The next day when we were getting ready to go home, my hubby and I were sitting in the room and I was working with the coach and nothing we tried was working. I just started crying and when the nurse came in and saw the scene, she had everyone leave but me. She sat down with me on the bed and soothed me by talking about how not everyone can do it. I knew I could because I had already done it with my son. But she made me feel like it was ok if it didn’t work out. Not everyone can.

    I tried nursing almost around the clock when we came home. I used shields and she would fall asleep every time she got started. I was nursing her every 2 hours. The church where I worked at the time bought me a pump. She never latched on properly and I just couldn’t produce enough milk. I stopped trying to get her to latch and I started pumping every 2-3 hours for 30 minutes at a time on each side and the most I could ever get was .5 an ounce on each side. I was feeding her through a bottle whatever I was getting. The pediatrician started to get worried because she had lost so much weight but it wasn’t for lack of trying. After a month of trying this almost around the clock and getting more and more frustrated and depressed, I finally had a discussion with the pediatrician, my hubby and myself and gave it up totally. I felt free and almost instantly a weight was lifted from my shoulders.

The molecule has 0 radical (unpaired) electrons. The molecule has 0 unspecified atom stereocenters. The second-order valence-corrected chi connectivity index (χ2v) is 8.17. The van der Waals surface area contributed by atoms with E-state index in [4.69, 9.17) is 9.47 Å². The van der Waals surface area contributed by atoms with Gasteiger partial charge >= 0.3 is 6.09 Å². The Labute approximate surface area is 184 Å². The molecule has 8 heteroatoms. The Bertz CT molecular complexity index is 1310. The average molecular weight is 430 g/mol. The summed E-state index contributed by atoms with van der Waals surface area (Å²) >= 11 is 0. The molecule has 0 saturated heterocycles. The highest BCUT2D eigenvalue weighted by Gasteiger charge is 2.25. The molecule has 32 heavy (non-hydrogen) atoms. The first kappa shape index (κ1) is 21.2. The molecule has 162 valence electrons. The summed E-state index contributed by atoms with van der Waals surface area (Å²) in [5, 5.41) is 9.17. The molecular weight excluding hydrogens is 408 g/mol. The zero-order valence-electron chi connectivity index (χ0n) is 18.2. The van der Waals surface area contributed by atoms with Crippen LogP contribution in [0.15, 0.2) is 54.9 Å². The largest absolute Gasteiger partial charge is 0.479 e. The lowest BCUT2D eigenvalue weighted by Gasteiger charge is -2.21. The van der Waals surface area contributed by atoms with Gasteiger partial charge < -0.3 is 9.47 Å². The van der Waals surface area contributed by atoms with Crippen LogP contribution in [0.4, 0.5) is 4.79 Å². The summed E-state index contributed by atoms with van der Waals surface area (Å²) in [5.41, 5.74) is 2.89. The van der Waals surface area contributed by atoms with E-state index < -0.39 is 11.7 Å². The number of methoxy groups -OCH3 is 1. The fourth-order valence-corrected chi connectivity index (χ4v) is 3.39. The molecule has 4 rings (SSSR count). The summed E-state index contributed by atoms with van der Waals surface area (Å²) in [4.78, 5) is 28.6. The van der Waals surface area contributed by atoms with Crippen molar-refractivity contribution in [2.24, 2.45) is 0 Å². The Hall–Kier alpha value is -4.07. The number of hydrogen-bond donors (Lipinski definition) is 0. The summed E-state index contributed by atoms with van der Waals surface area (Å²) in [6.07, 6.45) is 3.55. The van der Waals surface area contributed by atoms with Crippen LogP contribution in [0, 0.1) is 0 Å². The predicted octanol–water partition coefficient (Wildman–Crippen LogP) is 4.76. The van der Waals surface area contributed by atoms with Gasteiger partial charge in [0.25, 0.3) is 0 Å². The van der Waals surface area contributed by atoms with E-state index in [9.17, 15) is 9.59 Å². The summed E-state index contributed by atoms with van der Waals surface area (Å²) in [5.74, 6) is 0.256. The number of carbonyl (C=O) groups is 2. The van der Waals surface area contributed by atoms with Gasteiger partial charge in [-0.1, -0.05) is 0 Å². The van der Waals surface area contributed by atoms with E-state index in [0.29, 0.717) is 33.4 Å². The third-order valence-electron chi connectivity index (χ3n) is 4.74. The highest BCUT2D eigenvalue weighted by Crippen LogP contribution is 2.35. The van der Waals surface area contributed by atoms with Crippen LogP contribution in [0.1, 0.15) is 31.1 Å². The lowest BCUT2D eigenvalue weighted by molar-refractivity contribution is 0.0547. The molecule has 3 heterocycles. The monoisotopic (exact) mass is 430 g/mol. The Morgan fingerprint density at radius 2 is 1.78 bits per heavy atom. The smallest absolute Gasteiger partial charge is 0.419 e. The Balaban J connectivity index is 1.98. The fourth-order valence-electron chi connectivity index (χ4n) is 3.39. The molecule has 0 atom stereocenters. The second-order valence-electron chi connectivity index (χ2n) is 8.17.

I think it’s important to try and to take it seriously. It is just one more gift that we can give our little babies. However, not everyone can do it and I think it’s important to recognize that and remind us that it’s ok if we can’t.

    Thanks for listening.

    • Thank you for sharing your story. You are right- it’s totally okay if you can’t or if it doesn’t work out. I only breastfed my son for about 3 months, but I supplemented the entire before switching to formula. Sometimes I forget that people feel pressured to breastfeed, because I was actually pressured to formula feed.

  • What a great and encouraging post! My breastfeeding days are behind me, but this is the kind of advice & encouragement one friend gives another. Good work!

  • As I read this I am sitting here nursing lil man, nodding my head in reply to everything you said. Lol. Thanks for sharing this. I think it’ll sway a lot of women into breastfeeding, and at the same time the lil bits you threw in about formula will calm those who cannot nurse. is a participant in the Amazon Services LLC Associates Program, an affiliate advertising program designed to provide a means for sites to earn advertising fees by advertising and linking to